Chapter 1: My first races... At the end of last year I was pretty frustrated with my auto racing career. I did get on a few TV shows and did some great interviews but still no sponsors. I has been toying with the idea of focusing on cycling more to get into better shape so I just went for it. A bunch of the guys on my weekend morning group rides (Mike's Ride in Fort Lauderdale) wanted to do a Criterium in Cooper City FL at Brian Piccolo Park. A criterium is a short track race, usually .5-1 mile in length over a time period. Usually 45 minutes plus 3 laps or so. It was January and the weather was great so we were on! We rode out to the track and lined up with what seemed like hundreds of people to race...kinda nerve wracking! Not to mention the Cat 3 race before ours had a pretty big crash at the finish...one guy walked away with a destroyed bike and his lycra was almost completely ripped off his body! We started the race and circulated at a fast pace riding super close to each other minding the pedals in the corners and watching the wheels to be sure no one touched...I ended up finishing mid pack....pretty uneventful. But I did it...my first official road bike race I had raced BMX bikes and mountain bikes but now road bikes! That set the tone for me choosing a race series and a goal. After some research I found the Bill Bone Floridacycling.com road race series. This series goes all over the state doing Road Races, Criteriums and Time Trials. Looked like fun and they had some cool year end prizes up for grabs to the series winners. Now I started racing road bikes in a class called Category 5 (Cat 5=beginners-first year racers to Cat 1=Pro-experts). There are a few choices as to where to start racing as there are also Masters classes(Age dependent 35+ cat 4 and 5, 35+ Cat1-3, 50+ and 60+ not to mention all the youth classes). I decided Cat 5 was for me as I am a true beginner and there were some pretty fast people in there as I am an old guy compared to many of my fellow racers. I am happy I did. My first race was in San Antonio and Dade City Florida (west coast north of Tampa near Zephyrhills). This race is called The Race for Humanity as it benefits East Pasco Habitat for Humanity. David and I loaded up the dogs, bikes and food into the RV and headed north not knowing what to expect....I love an adventure! I had my bike serviced and a new chain installed to try and be sure there would be no mechanical issues. Ha! Never work on your race vessel right before a race...test it and make sure everything is operational before lining up... We arrived at the campground to find someone in our spot so we just took another one. It was a strange place...like staying in someone's yard. Anyways we drove to the site of the road race in San Antonio and got settled into a parking spot and watched the people roll in. It was a beautiful experience watching the timing and scoring people show up and what seemed like instantly put up a finish line that seemed to rival a Pro Tour event finish! (Thanks Topview Sports!) and to see all the beautiful people arrive with their beautiful bikes as everyone seems to have pride in their bikes and bodies. I went out to warm up and found my chain skipping in the lower gears. With no time to really fix it or even diagnose it I lined up for the start. They gave us a short speech about the yellow line rule (do not cross it!), the wheel truck (for spare wheels in case of flats) and how long the race is as well as the be nice speech. We were off! It was surreal going up and down the hills of the area (a very hilly and beautiful part of Florida!) at speeds approaching 50 MPH millimeters from each other! I soon realized if I downshifted too far for the up hill sections my chain would jump and try and fall off. The race was (2) 17 mile laps. At the end of the first lap I decided to have a go at breaking away (silly newbie!). Me and another rider took off at 35 MPH down the front straight into turn 1 and got down the road pretty good. The problem was the whole pack chased and were not far behind. The pace motorcycle came by and said there was someone more than a minute up the road (he broke away earlier)! We just got back into the pack. As the pace increased towards the end of the second and final lap I found it harder and harder to keep my chain from jumping so I had to keep it in a big gear...not good for the hills. I was able to stay in the lead group up until the last few hills when I started cramping out...I watched the pack go over the last crest just ahead of me and there was nothing I could do but watch. Pretty disappointing considering how strong I felt up to that point. Oh well there is always tomorrow! I finished 25th or so... The next day was a bit chilly but sunny and nice. The Criterium was in downtown Dade City. The streets were closed around the town center and we were the show! I had no idea road racing took place in places with events like this! Fun to watch and accessible to everyone! There were cake shops and coffee shops to sit in and watch the live racing action just feet away! We lined up and were off. The race went down a side street that was paved with bricks and consisted of a bunch of 90 degree corners and curbs. This race would turn into a blood sport! There were a few wipe outs then a really big one right in front of me! I was able to sneak by on the curb and get around it but there were quite a few people laying on the pavement. In this case if you go down in a wreck you can get to the starting line and get a free lap to get back into the race, which many did. Here is a link to a really cool video by Steve Mace (the eventual winner): http://www.youtube.com/watch?v=Q5F-YwtzLL8 The wreck happens at 6:23 and if you look clos you see me pop over the curb and continue... #514. I was stuck in 1 gear as my attempts to fix the bike failed (my chain actually fell off at one point and I was able to get it back on and catch up) and I was working as hard as I could in the closing laps. One guy, an avid mountain biker, made a break for it (he was bloodied up from the wreck) and we all tried to catch him on the closing laps. He was able to get away for good and won it! I came around the corner for the final stretch (200 meters or so) in 2nd place. I sprinted as hard as I could but got passed by a bloodied up 16 year old junior racer (he was very fast) in the final sprint. I got my first podium!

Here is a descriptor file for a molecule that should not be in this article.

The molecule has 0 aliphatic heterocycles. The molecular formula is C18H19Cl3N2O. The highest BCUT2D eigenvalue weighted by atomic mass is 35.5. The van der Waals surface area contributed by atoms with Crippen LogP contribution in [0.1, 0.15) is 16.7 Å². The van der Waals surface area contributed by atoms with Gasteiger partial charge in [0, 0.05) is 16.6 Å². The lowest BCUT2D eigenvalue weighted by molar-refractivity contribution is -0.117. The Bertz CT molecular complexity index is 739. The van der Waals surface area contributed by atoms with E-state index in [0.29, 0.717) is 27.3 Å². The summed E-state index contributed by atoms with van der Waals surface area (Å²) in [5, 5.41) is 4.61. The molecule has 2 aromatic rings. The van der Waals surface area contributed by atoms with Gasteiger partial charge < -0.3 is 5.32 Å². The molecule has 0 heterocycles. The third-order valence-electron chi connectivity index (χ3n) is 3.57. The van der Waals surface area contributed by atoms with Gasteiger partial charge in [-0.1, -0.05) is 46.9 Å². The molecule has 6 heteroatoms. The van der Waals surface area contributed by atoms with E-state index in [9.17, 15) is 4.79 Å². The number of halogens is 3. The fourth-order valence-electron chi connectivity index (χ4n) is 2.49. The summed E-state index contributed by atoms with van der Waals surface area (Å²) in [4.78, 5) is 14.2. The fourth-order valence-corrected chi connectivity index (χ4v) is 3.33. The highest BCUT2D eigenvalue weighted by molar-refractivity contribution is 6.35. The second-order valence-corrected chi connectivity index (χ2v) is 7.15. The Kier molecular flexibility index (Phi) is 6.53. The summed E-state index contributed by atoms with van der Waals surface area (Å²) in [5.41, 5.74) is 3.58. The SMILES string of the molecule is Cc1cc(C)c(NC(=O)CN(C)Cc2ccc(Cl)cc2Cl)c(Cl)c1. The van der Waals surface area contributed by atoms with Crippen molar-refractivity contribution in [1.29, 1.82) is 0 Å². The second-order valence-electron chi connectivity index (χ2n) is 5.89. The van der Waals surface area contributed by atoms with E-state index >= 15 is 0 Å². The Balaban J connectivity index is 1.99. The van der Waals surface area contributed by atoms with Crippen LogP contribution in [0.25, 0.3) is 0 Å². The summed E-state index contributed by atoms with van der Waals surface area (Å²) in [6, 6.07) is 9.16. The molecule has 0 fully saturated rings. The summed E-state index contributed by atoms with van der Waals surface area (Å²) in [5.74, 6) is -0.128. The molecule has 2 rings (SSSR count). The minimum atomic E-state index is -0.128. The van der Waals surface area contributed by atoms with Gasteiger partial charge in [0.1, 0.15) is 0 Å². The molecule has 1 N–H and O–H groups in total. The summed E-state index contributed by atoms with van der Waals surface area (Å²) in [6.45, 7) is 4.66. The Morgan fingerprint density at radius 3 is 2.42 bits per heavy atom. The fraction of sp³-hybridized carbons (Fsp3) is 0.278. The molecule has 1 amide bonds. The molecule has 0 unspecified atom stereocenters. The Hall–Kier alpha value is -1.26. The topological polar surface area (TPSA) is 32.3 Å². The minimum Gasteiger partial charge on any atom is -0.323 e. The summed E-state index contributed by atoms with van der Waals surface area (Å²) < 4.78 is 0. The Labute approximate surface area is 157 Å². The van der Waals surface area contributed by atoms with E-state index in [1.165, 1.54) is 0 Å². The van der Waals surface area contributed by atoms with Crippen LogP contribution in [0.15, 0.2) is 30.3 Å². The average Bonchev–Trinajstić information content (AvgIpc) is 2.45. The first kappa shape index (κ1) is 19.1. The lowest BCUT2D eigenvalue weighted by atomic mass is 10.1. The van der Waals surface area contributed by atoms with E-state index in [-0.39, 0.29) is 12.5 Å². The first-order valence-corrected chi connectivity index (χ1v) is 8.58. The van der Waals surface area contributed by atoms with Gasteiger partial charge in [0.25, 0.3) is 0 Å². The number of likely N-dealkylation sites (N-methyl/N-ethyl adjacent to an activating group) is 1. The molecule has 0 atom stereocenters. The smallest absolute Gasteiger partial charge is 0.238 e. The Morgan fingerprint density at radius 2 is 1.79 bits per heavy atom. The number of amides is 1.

Tuesday, July 30, 2013